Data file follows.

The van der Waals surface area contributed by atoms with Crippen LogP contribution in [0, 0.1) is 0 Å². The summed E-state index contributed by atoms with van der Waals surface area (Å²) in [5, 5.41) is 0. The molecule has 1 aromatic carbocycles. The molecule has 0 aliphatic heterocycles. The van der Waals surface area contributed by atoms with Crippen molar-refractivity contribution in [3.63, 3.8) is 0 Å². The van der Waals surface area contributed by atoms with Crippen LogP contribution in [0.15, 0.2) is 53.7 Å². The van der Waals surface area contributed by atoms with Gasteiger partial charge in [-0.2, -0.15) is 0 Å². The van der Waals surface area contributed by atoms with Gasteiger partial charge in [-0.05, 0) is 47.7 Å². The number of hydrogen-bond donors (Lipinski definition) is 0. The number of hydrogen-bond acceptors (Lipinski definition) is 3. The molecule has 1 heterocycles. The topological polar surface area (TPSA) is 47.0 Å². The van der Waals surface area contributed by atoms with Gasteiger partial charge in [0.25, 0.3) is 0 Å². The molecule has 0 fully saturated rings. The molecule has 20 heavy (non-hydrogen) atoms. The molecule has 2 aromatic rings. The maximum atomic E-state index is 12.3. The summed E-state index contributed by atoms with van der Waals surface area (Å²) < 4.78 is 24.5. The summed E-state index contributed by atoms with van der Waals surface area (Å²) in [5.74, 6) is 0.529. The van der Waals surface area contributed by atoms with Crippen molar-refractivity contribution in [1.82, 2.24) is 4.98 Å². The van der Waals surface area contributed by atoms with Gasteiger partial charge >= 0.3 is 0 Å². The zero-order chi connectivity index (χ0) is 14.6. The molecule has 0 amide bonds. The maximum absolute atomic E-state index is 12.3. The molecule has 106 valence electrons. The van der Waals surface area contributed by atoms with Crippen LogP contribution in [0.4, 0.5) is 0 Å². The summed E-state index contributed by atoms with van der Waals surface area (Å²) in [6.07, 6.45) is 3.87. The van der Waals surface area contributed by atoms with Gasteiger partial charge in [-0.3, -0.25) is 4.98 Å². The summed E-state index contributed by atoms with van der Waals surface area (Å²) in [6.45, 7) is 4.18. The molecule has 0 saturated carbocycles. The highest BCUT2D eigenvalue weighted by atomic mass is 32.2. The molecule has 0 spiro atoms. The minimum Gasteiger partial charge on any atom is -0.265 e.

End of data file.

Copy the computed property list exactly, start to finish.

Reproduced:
The van der Waals surface area contributed by atoms with Crippen LogP contribution in [0, 0.1) is 0 Å². The summed E-state index contributed by atoms with van der Waals surface area (Å²) in [5, 5.41) is 0. The molecule has 1 aromatic carbocycles. The molecule has 0 aliphatic heterocycles. The van der Waals surface area contributed by atoms with Crippen molar-refractivity contribution in [3.63, 3.8) is 0 Å². The van der Waals surface area contributed by atoms with Crippen LogP contribution in [0.15, 0.2) is 53.7 Å². The van der Waals surface area contributed by atoms with Gasteiger partial charge in [-0.2, -0.15) is 0 Å². The van der Waals surface area contributed by atoms with Gasteiger partial charge in [-0.05, 0) is 47.7 Å². The number of hydrogen-bond donors (Lipinski definition) is 0. The number of hydrogen-bond acceptors (Lipinski definition) is 3. The molecule has 1 heterocycles. The topological polar surface area (TPSA) is 47.0 Å². The van der Waals surface area contributed by atoms with Gasteiger partial charge in [0.25, 0.3) is 0 Å². The molecule has 0 fully saturated rings. The molecule has 20 heavy (non-hydrogen) atoms. The molecule has 2 aromatic rings. The maximum atomic E-state index is 12.3. The summed E-state index contributed by atoms with van der Waals surface area (Å²) < 4.78 is 24.5. The summed E-state index contributed by atoms with van der Waals surface area (Å²) in [5.74, 6) is 0.529. The van der Waals surface area contributed by atoms with Crippen molar-refractivity contribution in [1.82, 2.24) is 4.98 Å². The van der Waals surface area contributed by atoms with Gasteiger partial charge >= 0.3 is 0 Å². The zero-order chi connectivity index (χ0) is 14.6. The molecule has 0 amide bonds. The maximum absolute atomic E-state index is 12.3. The molecule has 106 valence electrons. The van der Waals surface area contributed by atoms with Crippen LogP contribution in [0.4, 0.5) is 0 Å². The summed E-state index contributed by atoms with van der Waals surface area (Å²) in [6.07, 6.45) is 3.87. The van der Waals surface area contributed by atoms with Gasteiger partial charge in [-0.3, -0.25) is 4.98 Å². The summed E-state index contributed by atoms with van der Waals surface area (Å²) in [6.45, 7) is 4.18. The molecule has 0 saturated carbocycles. The highest BCUT2D eigenvalue weighted by atomic mass is 32.2. The molecule has 0 spiro atoms. The minimum Gasteiger partial charge on any atom is -0.265 e.